Families don't just set off fireworks; they make a ritual of selling them
Jeannie Goza and granddaughter Kaydence Lopez took a day trip to Hillsboro from Ramona this past week to stock up on fireworks for the family’s Fourth of July celebration.
The annual display may be a blast, but the annual gathering of her clan makes the holiday sparkle, Goza said.
“It’s about family time and our right to have that family time,” Goza said.
The Fourth also has brought together families who have operated fireworks stands in Marion County for years.
Caleb Rempel, a student at Tabor College, and his family have been selling fireworks with his father Robert Rempel, in Hillsboro for nearly a decade.
Every April, the Rempels visit a convention to choose fireworks for their stand.
“It’s been a fun family business because he actually lets us help out with all the decision making and inventory,” Caleb said. “I learned a lot about business.”
Robert’s five children range in age from elementary school to college age.
“A lot of their friends come,” he said. “That family part of the business is neat. It’s not because of me. It’s because of them.”
Now a student at Tabor, Caleb has been helping since he was 10.
Mortar shells are his favorite explosive.
“They’re more interactive I’d say, so you can do a lot of lighting them, and they’re probably the biggest group,” he said.
Roxanne Dallke, owner of Roxy’s Rockets in Peabody, has operated a stand with her family for 16 years. Her father, Randy Dallke, a county commissioner, also started the business for his children.
“My dad said there wasn’t any way for kids to make money in a small town,” she said. “So it was a way to make spending money.
The Dallkes’ stand opened for the season at noon Saturday and was busy until 11 p.m. They plan to stay open until 10 a.m. most weekdays and 11 p.m. on weekends.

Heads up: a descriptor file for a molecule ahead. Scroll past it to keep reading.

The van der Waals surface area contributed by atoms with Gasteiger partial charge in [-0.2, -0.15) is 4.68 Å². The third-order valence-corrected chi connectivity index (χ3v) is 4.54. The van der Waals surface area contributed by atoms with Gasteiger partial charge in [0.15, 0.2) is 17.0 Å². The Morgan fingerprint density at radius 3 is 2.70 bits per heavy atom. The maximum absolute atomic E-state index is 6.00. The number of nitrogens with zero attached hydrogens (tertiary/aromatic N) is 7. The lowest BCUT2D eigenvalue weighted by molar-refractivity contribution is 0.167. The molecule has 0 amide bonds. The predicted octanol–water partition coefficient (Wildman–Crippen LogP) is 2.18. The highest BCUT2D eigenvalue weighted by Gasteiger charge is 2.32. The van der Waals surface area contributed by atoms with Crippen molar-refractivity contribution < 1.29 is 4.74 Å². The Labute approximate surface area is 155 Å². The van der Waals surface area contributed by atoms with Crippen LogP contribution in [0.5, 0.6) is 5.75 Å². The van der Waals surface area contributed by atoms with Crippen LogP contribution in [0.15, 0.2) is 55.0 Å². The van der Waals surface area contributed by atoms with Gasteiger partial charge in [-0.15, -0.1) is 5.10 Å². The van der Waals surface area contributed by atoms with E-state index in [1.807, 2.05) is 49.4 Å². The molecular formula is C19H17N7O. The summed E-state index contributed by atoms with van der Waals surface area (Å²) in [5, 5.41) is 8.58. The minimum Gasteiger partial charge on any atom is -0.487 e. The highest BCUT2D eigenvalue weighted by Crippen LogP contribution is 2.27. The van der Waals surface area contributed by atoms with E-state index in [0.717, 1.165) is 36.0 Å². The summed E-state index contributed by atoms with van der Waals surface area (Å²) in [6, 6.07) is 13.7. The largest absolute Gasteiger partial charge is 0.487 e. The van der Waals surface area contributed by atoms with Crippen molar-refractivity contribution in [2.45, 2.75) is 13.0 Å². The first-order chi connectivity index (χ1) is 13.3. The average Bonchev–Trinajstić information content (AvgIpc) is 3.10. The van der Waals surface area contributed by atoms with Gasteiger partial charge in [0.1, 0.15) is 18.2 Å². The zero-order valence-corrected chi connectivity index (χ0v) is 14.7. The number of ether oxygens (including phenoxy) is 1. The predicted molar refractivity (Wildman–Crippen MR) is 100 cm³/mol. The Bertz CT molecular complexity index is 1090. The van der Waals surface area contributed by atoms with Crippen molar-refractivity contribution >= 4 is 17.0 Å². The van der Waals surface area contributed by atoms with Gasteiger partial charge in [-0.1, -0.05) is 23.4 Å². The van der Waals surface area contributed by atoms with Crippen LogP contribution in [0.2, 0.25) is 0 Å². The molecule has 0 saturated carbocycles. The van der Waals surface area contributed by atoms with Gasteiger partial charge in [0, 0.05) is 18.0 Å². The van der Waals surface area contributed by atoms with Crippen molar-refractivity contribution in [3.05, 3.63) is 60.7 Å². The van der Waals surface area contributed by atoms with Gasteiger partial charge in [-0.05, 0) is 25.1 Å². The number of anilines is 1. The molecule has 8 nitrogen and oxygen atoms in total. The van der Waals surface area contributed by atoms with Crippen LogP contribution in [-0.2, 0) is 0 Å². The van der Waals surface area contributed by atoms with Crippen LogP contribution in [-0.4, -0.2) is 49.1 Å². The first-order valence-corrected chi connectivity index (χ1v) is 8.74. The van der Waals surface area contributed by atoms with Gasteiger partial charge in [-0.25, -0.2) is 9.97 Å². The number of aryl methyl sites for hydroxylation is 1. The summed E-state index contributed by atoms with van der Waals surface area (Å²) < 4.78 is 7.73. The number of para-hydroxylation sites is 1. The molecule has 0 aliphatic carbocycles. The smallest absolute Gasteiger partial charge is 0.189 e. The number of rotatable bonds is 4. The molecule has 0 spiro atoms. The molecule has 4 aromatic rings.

“We’ve been steady. I think it’s going to be a great year,” Roxanne said.
“People have been cooped up due to COVID-19 and they are going to want to spend time with their families.
“I think there will be a lot of back yard parties. We don’t have the big stuff going on downtown like usual, so I think more people are going to want to stay at home and celebrate and watch what they can.”
Robert Rempel said his family’s stand sells a majority of its fireworks after July 1. By the holiday, they usually have enough stock left for only two or three tables.
The short sales season turns every year into a gamble, Caleb Rempel said.
“This year especially was a gamble. I was really concerned,” he said. “The market is difficult to predict, and sellers sometimes see swings of several hundred dollars from individual customers. We had someone who said, ‘We’re not going to do a show this year. We’re not getting a big one. Then they come in and spend more than they normally do.”
The holiday falls on Saturday this year which will giving everyone a sales boost.
“The day of the week the fourth falls on is definitely a different factor in buying,” he said. “Having the Fourth on Friday or Saturday is a big deal. Sometimes even a Thursday is good. Usually people will get an extra day off.”
The Rempels try to vary the fireworks they sell at their stand each year. Robert doesn’t see certain fireworks rising or falling in popularity.
Goza prefers coming to Hillsboro for fireworks because she can get other shopping done on the same trip. Kaydence’s favorites are snakes and parachutes.
Ramona canceled its Independence Day celebration, but that hasn’t affected her family’s plans.
“We’ll do our normal thing,” she said. “It’s pretty big in our corner.”
The Dallkes work with two purveyors — Sizzboom of Fredonia, and Red Rhino of Joplin, Missouri — and have “a lot of new stuff this year,” said Roxanne Dallke.
Randy Dallke and Roxanne’s twin sons, Chris and Colton Terronez were busy installing new shelves at 1 a.m. Saturday for more room, Roxanne Dallke said.
Artillery shells — fireworks that launch from a mortar tube and detonate an aerial display — have been popular with men who buy from their stand.
“I think those are the most popular every year,” she said.
She has steered customers who want more bang for their buck toward an assortment of 200-gram cakes.
“They are going to be a little over telephone height, and you still get all the pretty colors going up in there air — just not as high as artillery,” she said.
Last modified July 1, 2020